So how did I answer Gerald's question? I told him that it's simply a matter of building the community. Encourage more players to take up the game. Create momentum for the game by throwing local tourneys and making them serious, professional events. Maybe create even larger national gatherings. Get people used to traveling for the game. That last point is particularly important because of the potential popularity generated from the game's release on the XBox 360 with online play. Perhaps, unlike Dead or Alive 4, Virtua Fighter 5 can develop a strong enough online community that is willing to travel and attend the various events, including Evo. It's by generating their own noise that they will give Evo every reason to bring them back.
And the beauty of it all is that they aren't limited to just one year. Even if they can't create a strong enough community by Evolution 2008, that doesn't mean they are done for good. They can just continue building up an American Virtua Fighter community and if it gains enough momentum, it can return to the line-up even after a year or two's hiatus. I'm sure many people doubt that it could truly happen, but you cannot find a better example of this happening than Street Fighter III: Third Strike. Third Strike has had, for the past few years, the most number of contestants out of all the games at Evo. But does anyone even remember when Third Strike was removed from Evo because of how unpopular it was?
How could this be? How can a game originally dropped due to unpopularity eventually become the most popular game at Evo? I don't know how many people remember the "Third Strike for Evo!" avatars that peppered the Shoryuken.com forums during the year it was dropped. The players pushed for the game and tried to rally as many people as they could to their cause. And then one very important thing happened for that community: America found out just how bad we were at the game.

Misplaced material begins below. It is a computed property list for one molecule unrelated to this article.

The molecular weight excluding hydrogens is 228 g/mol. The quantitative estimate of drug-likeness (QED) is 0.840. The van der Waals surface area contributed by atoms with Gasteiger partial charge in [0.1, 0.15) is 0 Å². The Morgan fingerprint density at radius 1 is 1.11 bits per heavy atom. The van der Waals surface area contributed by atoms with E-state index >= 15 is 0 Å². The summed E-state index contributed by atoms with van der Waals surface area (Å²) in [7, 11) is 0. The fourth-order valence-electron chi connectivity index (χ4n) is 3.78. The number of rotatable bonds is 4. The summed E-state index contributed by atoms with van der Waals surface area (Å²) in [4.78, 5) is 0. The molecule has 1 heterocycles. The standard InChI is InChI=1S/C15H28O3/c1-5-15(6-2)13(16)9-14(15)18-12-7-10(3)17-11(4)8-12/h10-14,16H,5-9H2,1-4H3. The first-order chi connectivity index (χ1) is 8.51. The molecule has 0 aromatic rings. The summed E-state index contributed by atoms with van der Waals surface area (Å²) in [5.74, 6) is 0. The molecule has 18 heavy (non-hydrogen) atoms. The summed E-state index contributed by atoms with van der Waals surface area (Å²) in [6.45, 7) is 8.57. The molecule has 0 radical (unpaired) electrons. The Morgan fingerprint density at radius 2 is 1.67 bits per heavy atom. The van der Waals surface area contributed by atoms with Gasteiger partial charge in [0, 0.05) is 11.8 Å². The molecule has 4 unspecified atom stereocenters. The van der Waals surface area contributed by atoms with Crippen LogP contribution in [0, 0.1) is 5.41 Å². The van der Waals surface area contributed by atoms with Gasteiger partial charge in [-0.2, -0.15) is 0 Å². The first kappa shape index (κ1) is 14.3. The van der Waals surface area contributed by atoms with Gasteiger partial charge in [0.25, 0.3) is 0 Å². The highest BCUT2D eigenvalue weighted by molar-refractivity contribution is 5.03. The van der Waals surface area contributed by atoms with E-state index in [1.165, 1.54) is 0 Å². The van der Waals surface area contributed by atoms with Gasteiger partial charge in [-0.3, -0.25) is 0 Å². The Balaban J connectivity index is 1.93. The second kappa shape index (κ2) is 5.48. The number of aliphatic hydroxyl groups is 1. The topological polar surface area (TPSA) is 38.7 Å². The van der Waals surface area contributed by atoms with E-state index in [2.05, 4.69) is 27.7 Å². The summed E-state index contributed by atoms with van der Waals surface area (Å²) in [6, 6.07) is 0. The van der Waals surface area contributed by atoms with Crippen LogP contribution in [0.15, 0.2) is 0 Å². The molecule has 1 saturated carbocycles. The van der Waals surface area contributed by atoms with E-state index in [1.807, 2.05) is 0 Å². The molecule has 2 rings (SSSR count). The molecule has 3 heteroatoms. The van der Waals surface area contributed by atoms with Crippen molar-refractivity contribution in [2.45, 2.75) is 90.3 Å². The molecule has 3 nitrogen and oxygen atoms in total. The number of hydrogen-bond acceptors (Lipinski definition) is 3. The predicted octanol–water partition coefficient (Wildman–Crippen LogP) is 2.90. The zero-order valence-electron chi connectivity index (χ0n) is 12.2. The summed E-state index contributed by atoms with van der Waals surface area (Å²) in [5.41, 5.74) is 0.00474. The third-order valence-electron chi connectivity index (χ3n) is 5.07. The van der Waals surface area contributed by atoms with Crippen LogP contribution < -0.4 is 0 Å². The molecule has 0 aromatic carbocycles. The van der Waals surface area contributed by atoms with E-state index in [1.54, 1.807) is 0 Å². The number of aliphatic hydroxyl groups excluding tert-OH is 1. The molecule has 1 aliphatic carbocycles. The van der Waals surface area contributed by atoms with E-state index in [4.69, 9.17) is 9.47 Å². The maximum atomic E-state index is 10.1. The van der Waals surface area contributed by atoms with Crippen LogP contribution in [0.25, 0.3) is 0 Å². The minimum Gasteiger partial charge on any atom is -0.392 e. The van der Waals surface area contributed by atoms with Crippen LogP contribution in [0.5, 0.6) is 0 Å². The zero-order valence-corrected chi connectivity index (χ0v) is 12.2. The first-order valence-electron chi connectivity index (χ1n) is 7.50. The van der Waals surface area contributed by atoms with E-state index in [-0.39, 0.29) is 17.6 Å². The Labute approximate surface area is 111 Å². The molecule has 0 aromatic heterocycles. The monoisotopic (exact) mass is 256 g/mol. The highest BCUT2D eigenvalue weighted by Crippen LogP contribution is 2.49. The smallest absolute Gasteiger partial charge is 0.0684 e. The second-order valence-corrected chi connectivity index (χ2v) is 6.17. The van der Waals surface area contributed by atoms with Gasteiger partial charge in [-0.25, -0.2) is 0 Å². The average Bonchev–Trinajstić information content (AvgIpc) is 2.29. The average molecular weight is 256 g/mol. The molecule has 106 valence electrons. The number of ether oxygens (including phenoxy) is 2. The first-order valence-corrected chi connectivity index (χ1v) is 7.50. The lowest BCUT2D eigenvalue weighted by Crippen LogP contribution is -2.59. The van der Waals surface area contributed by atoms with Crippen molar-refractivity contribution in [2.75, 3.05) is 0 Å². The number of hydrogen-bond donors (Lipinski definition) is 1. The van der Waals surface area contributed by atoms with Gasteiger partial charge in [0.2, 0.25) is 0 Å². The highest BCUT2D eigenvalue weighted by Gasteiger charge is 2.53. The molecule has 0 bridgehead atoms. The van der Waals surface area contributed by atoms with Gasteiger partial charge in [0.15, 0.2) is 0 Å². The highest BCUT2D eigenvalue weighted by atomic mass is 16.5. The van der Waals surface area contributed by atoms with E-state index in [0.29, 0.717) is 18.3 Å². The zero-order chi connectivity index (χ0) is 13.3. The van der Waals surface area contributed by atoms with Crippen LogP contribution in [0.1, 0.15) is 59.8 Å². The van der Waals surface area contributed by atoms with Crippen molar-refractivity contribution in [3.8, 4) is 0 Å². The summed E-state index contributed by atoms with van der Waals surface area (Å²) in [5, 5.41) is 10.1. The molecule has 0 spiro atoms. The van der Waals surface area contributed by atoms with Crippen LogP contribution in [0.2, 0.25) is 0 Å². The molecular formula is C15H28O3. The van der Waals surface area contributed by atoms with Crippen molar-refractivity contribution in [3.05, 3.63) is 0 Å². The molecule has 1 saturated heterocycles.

They found out in two ways, and I largely credit these two things for being the catalyst to Third Strike's revival in America. The first was the 5 on 5 U.S. vs. Japan special event that occurred at Evolution 2002. The degree by which the Japanese team slaughtered the American players was almost obscene. We witnessed true Genei-Jin combos live for the first time there. We saw crazy unblockable setups from Urien that we didn't even know existed. We saw Twelve (Twelve! Who is the worst character in the game!!) turtle everyone to death. It was jaw dropping.
The second thing that helped revive Third Strike was a 5 on 5 video that crept its way onto the internet that same year. This one, however, was Japan vs. Japan. But the enthusiasm and excitement displayed by the Japanese players (the crowd noise was audible in the video) was incredibly infectious. The video stood out mostly due to the super high level of play on display. It was the first glimpse of what Makoto could really do (she had crazy near 100% combo comebacks on a poor Chun Li and a poor Akuma) and also stood out as, in my opinion, the birth of the crowd chants to Yun's Genei-Jin combos (that "Ay! Ay! Ay! Ay! Ay! Ayyyyyyyyyy!" chant that people always do during Genei-Jin combos these days). That video made Third Strike look incredibly fun.